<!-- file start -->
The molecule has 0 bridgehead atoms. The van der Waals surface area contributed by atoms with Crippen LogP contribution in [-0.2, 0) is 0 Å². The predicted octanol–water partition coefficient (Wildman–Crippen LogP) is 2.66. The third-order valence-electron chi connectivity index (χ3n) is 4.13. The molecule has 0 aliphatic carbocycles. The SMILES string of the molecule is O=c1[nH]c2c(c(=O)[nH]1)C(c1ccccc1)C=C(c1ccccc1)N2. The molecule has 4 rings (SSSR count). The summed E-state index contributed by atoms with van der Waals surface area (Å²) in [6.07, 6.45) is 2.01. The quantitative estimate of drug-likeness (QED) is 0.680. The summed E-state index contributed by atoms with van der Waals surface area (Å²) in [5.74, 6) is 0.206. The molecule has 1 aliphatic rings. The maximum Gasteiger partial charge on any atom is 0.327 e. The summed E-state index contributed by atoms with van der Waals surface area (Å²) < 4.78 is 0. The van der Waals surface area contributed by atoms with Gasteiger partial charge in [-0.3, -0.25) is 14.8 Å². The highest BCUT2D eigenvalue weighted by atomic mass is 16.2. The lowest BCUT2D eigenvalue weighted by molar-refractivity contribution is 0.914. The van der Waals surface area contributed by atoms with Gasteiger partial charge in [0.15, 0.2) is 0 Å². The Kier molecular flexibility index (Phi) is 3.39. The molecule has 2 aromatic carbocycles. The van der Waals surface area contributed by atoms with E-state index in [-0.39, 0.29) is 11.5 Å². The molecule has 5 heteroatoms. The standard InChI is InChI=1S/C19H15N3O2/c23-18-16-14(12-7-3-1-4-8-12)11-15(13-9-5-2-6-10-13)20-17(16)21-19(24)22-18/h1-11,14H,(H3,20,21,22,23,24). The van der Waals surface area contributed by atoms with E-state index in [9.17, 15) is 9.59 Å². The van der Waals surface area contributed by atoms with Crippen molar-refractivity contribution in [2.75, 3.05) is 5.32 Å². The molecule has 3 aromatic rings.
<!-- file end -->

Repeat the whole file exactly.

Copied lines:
The molecule has 0 bridgehead atoms. The van der Waals surface area contributed by atoms with Crippen LogP contribution in [-0.2, 0) is 0 Å². The predicted octanol–water partition coefficient (Wildman–Crippen LogP) is 2.66. The third-order valence-electron chi connectivity index (χ3n) is 4.13. The molecule has 0 aliphatic carbocycles. The SMILES string of the molecule is O=c1[nH]c2c(c(=O)[nH]1)C(c1ccccc1)C=C(c1ccccc1)N2. The molecule has 4 rings (SSSR count). The summed E-state index contributed by atoms with van der Waals surface area (Å²) in [6.07, 6.45) is 2.01. The quantitative estimate of drug-likeness (QED) is 0.680. The summed E-state index contributed by atoms with van der Waals surface area (Å²) in [5.74, 6) is 0.206. The molecule has 1 aliphatic rings. The maximum Gasteiger partial charge on any atom is 0.327 e. The summed E-state index contributed by atoms with van der Waals surface area (Å²) < 4.78 is 0. The van der Waals surface area contributed by atoms with Gasteiger partial charge in [-0.3, -0.25) is 14.8 Å². The highest BCUT2D eigenvalue weighted by atomic mass is 16.2. The lowest BCUT2D eigenvalue weighted by molar-refractivity contribution is 0.914. The van der Waals surface area contributed by atoms with Gasteiger partial charge in [0.15, 0.2) is 0 Å². The Kier molecular flexibility index (Phi) is 3.39. The molecule has 2 aromatic carbocycles. The van der Waals surface area contributed by atoms with E-state index in [-0.39, 0.29) is 11.5 Å². The molecule has 5 heteroatoms. The standard InChI is InChI=1S/C19H15N3O2/c23-18-16-14(12-7-3-1-4-8-12)11-15(13-9-5-2-6-10-13)20-17(16)21-19(24)22-18/h1-11,14H,(H3,20,21,22,23,24). The van der Waals surface area contributed by atoms with E-state index in [9.17, 15) is 9.59 Å². The van der Waals surface area contributed by atoms with Crippen molar-refractivity contribution in [2.75, 3.05) is 5.32 Å². The molecule has 3 aromatic rings.